New Media Trainee

April 2, 2007

The Infinite Aisle…

Filed under: Uncategorized — tenftpole @ 8:39 pm

The Infinite Aisle-the last half of The Long Tail by Chris Anderson

 

I’ve heard it a lot from older people, “The internet is just full of crap.” Hell, even I’ve thought of it in that regard before google search came along. Is there crap in the Long Tail? Duh. Yes, there’s crap in the long tail, but I like how Anderson frames it, “one person’s noise is another’s signal.” The internet, and especially search, has allowed us to filter what’s in the long tail to pull those gems from the garbage dump that is the World Wide Web.

The long tail has given us abundance, choice. I no longer have to pray that the local blockbuster has that movie my punk rock friend (By the way, punk rock in the late 70’s spawned its own long tail in my opinion) recommended is sitting on a shelf. I can order it, or better yet, download it from the web. That’s liberating because we all have niche needs or hobbies or interests we can pursue.

In The Long Tail, Anderson quotes an essay published in the New Atlantis by Christine Rosen, a senior fellow at the Ethics and Public Policy Center basically says that all this choice is a bad thing. She states “…these technologies risk making us incapable of ever being surprised.” Anderson disagrees stating that filters and recommendations create the opposite effect. Another great example of this is the jam experiment. Basically, it you’re given a bunch of choices, you’re going to be unsatisfied, but if you’re given those same choices in a meaningful way to select them, then bam, you’re going to be happier with your lemon curd.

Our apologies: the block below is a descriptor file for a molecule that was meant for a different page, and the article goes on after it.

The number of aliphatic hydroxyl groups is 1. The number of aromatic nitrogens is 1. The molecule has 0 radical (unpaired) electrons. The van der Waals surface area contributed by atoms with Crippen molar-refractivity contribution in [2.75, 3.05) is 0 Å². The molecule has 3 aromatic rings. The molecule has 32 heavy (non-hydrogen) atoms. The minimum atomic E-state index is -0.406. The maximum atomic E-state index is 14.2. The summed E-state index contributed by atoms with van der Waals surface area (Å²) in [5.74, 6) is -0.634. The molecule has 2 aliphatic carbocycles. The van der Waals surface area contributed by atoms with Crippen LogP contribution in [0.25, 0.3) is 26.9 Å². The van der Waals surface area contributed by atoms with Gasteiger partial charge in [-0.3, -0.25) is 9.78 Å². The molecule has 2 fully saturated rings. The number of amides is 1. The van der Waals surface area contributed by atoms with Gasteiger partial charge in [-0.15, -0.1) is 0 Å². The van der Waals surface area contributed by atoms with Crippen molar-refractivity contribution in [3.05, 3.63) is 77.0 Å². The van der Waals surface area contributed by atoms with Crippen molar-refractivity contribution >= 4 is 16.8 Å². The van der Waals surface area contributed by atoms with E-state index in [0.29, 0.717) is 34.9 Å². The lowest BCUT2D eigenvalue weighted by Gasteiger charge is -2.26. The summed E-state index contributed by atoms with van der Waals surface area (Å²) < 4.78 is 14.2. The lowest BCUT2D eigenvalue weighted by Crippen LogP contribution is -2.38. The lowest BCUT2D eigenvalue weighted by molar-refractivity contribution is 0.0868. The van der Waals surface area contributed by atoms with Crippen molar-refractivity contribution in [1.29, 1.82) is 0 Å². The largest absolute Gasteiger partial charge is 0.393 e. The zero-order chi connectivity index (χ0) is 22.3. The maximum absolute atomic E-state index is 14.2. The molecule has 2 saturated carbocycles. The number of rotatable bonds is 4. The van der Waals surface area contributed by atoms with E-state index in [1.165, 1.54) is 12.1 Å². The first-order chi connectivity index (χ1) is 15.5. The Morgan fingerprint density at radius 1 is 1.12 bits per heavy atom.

I do have to agree with Rosen that we’re not surprised anymore. In fact, I think she says that culture is becoming fragmented (Scary, since I say the same in my previous post only having read the first 6 chapters at that point). But, really, I’m only surprised when I can’t find something on the web. The experience of consuming that niche find, I would argue, is even more enjoyable because it’s what I was in the mood for at the time and I didn’t have to pass the time watching something I didn’t really want to. That’s where I see the advantages of the long tail economy. It’s optimization of our time, rather than a fragmentation.

The  Long Tail is a concept that every other book author on this blog would agree with, at least, in principle. I’m sure there are fine points to argue, but the long tail is applicable in so many ways: Media, Butter, or thumb tacks….there are lots of choices just waiting for our consumption.

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